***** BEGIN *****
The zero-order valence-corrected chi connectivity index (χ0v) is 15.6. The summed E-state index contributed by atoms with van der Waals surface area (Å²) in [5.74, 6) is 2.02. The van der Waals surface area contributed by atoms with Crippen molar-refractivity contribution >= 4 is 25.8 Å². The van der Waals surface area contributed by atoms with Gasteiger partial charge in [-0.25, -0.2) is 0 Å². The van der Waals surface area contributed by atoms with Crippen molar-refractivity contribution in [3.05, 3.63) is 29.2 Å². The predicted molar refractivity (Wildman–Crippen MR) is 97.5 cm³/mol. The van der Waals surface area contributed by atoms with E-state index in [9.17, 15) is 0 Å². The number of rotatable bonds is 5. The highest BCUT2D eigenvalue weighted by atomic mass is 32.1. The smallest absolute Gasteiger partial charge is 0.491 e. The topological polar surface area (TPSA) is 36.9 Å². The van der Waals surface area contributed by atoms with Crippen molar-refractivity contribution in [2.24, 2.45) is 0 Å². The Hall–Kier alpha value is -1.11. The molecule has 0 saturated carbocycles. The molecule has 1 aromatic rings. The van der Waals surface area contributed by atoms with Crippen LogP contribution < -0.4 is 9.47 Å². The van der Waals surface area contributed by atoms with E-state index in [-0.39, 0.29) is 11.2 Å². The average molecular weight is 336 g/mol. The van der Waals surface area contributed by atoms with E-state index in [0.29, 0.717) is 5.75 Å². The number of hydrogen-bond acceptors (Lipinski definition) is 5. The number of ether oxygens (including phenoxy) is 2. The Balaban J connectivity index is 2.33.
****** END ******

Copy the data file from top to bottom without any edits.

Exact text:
The zero-order valence-corrected chi connectivity index (χ0v) is 15.6. The summed E-state index contributed by atoms with van der Waals surface area (Å²) in [5.74, 6) is 2.02. The van der Waals surface area contributed by atoms with Crippen molar-refractivity contribution >= 4 is 25.8 Å². The van der Waals surface area contributed by atoms with Gasteiger partial charge in [-0.25, -0.2) is 0 Å². The van der Waals surface area contributed by atoms with Crippen molar-refractivity contribution in [3.05, 3.63) is 29.2 Å². The predicted molar refractivity (Wildman–Crippen MR) is 97.5 cm³/mol. The van der Waals surface area contributed by atoms with E-state index in [9.17, 15) is 0 Å². The number of rotatable bonds is 5. The highest BCUT2D eigenvalue weighted by atomic mass is 32.1. The smallest absolute Gasteiger partial charge is 0.491 e. The topological polar surface area (TPSA) is 36.9 Å². The van der Waals surface area contributed by atoms with Crippen molar-refractivity contribution in [2.24, 2.45) is 0 Å². The Hall–Kier alpha value is -1.11. The molecule has 0 saturated carbocycles. The molecule has 1 aromatic rings. The van der Waals surface area contributed by atoms with Crippen LogP contribution < -0.4 is 9.47 Å². The van der Waals surface area contributed by atoms with E-state index in [-0.39, 0.29) is 11.2 Å². The average molecular weight is 336 g/mol. The van der Waals surface area contributed by atoms with E-state index in [0.29, 0.717) is 5.75 Å². The number of hydrogen-bond acceptors (Lipinski definition) is 5. The number of ether oxygens (including phenoxy) is 2. The Balaban J connectivity index is 2.33.